So what’s left? In truth, that really does account for much of rural New England. I don’t think that if the  Schumer Hit The Fan, we are going to be able to avoid at least some of the hordes descending on us at some point in the event. What we can do is consider where we are weakest in terms of vulnerability. If we’re looking for another place to live, we can certainly try as best as possible to take these factors into account. When we work on setting up livestock fields, alt energy, firewood storage, etc. we can likewise look at what we are doing and consider it from the standpoint of some city person coming upon your place and trying to decide if it presents easy pickings or good stuff.

Take Down The Signs

If you normally display a sign by your home that advertises that you sell honey, eggs, veggies, firewood, and so forth, then I think that if a situation arose where we might expect city people to start fleeing for the perceived safety of rural area. So you might want to remove any such signs ASAP. Your friends and neighbors know what you sell. Don’t advertise that to the random hordes.

As for me, while I knew all this and considered it as I house hunted, I still had to factor in other major considerations such as what I could afford which really limited me. Assessing my new place with vulnerability to the hordes in mind, it’s got pluses and minuses. It’s in northern Vermont so that’s a plus as it’s not too close to any large cities and it gets really really cold and snowy! The closest big city is Montreal, Canada which of course is in another country which might well provide some protection. The next closest city less than 300 miles away is Boston. And New York City is more than 300 miles which is a considerable distance (more than a tank of gas!)

My property is on a rural side road although only one turn off of a “main road”, however that “main road” is only a two-lane road so it’s not a major highway. It’s not all that far from the interstate but not terribly close.

It has the negative of being in an area with seasonal vacation homes and a large well loved pond/lake. For the reasons I described above this has the potential to be a problem. Although this means that many homes in the area are vacant maybe half the year, it also means that whomever shows up to occupy them might well not be the owners and not someone with any community ties. As well, many people who don’t live there might show up in hope of finding refuge as previously described. Or, those showing up may bring germs with them from where they fled. Having a large body of water is beneficial(water supply, fishing etc) but also an attractant for those who might decide to hunker down there. As well, it wouldn’t take long for the hordes to “fish out” the lake.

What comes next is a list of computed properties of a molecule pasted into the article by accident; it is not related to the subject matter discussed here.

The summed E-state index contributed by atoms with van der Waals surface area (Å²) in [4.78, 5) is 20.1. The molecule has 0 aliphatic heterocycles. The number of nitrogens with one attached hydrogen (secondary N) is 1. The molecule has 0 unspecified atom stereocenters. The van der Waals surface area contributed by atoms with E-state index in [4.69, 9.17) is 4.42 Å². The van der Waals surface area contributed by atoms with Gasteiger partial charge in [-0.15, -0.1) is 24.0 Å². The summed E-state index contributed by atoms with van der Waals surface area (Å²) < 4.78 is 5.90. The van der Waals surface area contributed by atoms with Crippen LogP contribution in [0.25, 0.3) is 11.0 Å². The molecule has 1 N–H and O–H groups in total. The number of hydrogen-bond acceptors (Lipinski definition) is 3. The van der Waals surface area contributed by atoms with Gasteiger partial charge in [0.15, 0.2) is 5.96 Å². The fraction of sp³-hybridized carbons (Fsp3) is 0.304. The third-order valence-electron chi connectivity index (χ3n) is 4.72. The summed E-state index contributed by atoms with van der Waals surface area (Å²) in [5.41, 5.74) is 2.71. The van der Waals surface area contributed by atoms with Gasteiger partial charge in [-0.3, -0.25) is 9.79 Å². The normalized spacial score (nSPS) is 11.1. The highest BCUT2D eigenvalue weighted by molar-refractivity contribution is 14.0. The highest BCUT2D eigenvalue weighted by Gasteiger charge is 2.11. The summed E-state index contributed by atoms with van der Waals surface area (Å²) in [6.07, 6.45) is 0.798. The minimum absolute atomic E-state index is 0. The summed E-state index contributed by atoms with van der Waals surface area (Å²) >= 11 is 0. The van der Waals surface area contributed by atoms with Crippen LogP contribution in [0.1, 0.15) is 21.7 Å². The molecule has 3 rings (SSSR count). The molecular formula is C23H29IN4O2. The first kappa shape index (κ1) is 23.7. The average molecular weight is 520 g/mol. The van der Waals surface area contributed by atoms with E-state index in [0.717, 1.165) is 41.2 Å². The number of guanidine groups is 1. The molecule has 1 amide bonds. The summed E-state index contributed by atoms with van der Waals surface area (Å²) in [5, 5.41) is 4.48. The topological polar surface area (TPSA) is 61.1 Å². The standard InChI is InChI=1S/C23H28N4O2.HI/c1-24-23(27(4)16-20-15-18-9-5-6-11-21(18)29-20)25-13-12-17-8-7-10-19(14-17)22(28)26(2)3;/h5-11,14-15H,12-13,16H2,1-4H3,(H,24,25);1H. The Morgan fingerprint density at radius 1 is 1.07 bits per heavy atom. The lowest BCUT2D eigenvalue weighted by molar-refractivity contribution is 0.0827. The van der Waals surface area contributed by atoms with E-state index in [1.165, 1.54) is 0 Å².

My home is visible from the road but not very close to it. The road is dirt but pretty flat so that won’t keep out people on foot or bikes. Due to the terrain and the woods I will have to build my gardens out front where they will be visible; not a great thing but unavoidable.

So I guess that while we may have an ideal of a home in mind which is best able to withstand the hordes, remote enough to not be found by most of them and thus best suited for a preparedness aware household, reality intrudes and we have to make compromises. I figure that there are pluses and minuses associated with the place I chose and given what I can afford, I did the best I could. Now I need to make this work for me for normal times and also to prepare for whatever may happen down the road.

I suggest that you think about how your home is vulnerable, and what steps can you take to reduce it’s chances of being overrun by the hordes fleeing urban/suburban areas.